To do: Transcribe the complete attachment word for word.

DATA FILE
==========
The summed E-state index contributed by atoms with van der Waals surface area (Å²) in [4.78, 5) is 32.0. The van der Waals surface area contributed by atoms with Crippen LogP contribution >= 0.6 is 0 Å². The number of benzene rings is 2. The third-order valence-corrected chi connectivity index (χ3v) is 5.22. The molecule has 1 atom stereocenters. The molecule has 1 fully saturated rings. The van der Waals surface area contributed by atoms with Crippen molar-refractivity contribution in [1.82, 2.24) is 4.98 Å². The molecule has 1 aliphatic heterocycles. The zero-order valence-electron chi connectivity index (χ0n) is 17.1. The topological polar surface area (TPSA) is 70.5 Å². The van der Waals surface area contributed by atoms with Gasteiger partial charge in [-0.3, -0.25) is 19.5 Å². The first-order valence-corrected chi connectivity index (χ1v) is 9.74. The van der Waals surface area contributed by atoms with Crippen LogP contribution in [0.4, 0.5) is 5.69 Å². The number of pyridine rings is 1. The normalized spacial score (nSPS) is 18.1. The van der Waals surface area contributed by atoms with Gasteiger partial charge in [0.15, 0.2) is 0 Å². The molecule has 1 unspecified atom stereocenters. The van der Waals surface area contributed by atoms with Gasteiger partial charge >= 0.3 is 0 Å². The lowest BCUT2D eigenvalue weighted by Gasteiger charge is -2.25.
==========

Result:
The summed E-state index contributed by atoms with van der Waals surface area (Å²) in [4.78, 5) is 32.0. The van der Waals surface area contributed by atoms with Crippen LogP contribution >= 0.6 is 0 Å². The number of benzene rings is 2. The third-order valence-corrected chi connectivity index (χ3v) is 5.22. The molecule has 1 atom stereocenters. The molecule has 1 fully saturated rings. The van der Waals surface area contributed by atoms with Crippen molar-refractivity contribution in [1.82, 2.24) is 4.98 Å². The molecule has 1 aliphatic heterocycles. The zero-order valence-electron chi connectivity index (χ0n) is 17.1. The topological polar surface area (TPSA) is 70.5 Å². The van der Waals surface area contributed by atoms with Gasteiger partial charge in [-0.3, -0.25) is 19.5 Å². The first-order valence-corrected chi connectivity index (χ1v) is 9.74. The van der Waals surface area contributed by atoms with Crippen LogP contribution in [0.4, 0.5) is 5.69 Å². The number of pyridine rings is 1. The normalized spacial score (nSPS) is 18.1. The van der Waals surface area contributed by atoms with Gasteiger partial charge in [0.15, 0.2) is 0 Å². The molecule has 1 unspecified atom stereocenters. The van der Waals surface area contributed by atoms with Gasteiger partial charge >= 0.3 is 0 Å². The lowest BCUT2D eigenvalue weighted by Gasteiger charge is -2.25.